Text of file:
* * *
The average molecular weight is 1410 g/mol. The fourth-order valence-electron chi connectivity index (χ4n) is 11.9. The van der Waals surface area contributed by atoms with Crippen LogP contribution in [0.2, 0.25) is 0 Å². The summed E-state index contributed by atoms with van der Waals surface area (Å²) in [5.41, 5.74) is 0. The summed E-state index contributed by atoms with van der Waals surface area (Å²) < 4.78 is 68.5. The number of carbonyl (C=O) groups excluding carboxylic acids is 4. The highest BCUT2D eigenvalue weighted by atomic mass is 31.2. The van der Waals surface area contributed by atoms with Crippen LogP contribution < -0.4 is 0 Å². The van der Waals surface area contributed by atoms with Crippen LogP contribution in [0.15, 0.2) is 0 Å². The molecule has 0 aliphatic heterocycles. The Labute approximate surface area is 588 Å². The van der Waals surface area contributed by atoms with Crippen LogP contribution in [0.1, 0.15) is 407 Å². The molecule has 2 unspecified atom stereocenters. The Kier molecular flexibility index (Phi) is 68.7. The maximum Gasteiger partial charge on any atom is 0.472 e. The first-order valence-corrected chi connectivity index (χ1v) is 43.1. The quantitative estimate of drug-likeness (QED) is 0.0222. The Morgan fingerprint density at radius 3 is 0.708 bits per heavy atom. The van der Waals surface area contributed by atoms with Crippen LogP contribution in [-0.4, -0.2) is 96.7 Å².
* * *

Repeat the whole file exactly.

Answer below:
The average molecular weight is 1410 g/mol. The fourth-order valence-electron chi connectivity index (χ4n) is 11.9. The van der Waals surface area contributed by atoms with Crippen LogP contribution in [0.2, 0.25) is 0 Å². The summed E-state index contributed by atoms with van der Waals surface area (Å²) in [5.41, 5.74) is 0. The summed E-state index contributed by atoms with van der Waals surface area (Å²) < 4.78 is 68.5. The number of carbonyl (C=O) groups excluding carboxylic acids is 4. The highest BCUT2D eigenvalue weighted by atomic mass is 31.2. The van der Waals surface area contributed by atoms with Crippen LogP contribution < -0.4 is 0 Å². The van der Waals surface area contributed by atoms with Crippen LogP contribution in [0.15, 0.2) is 0 Å². The molecule has 0 aliphatic heterocycles. The Labute approximate surface area is 588 Å². The van der Waals surface area contributed by atoms with Crippen LogP contribution in [0.1, 0.15) is 407 Å². The molecule has 2 unspecified atom stereocenters. The Kier molecular flexibility index (Phi) is 68.7. The maximum Gasteiger partial charge on any atom is 0.472 e. The first-order valence-corrected chi connectivity index (χ1v) is 43.1. The quantitative estimate of drug-likeness (QED) is 0.0222. The Morgan fingerprint density at radius 3 is 0.708 bits per heavy atom. The van der Waals surface area contributed by atoms with Crippen LogP contribution in [-0.4, -0.2) is 96.7 Å².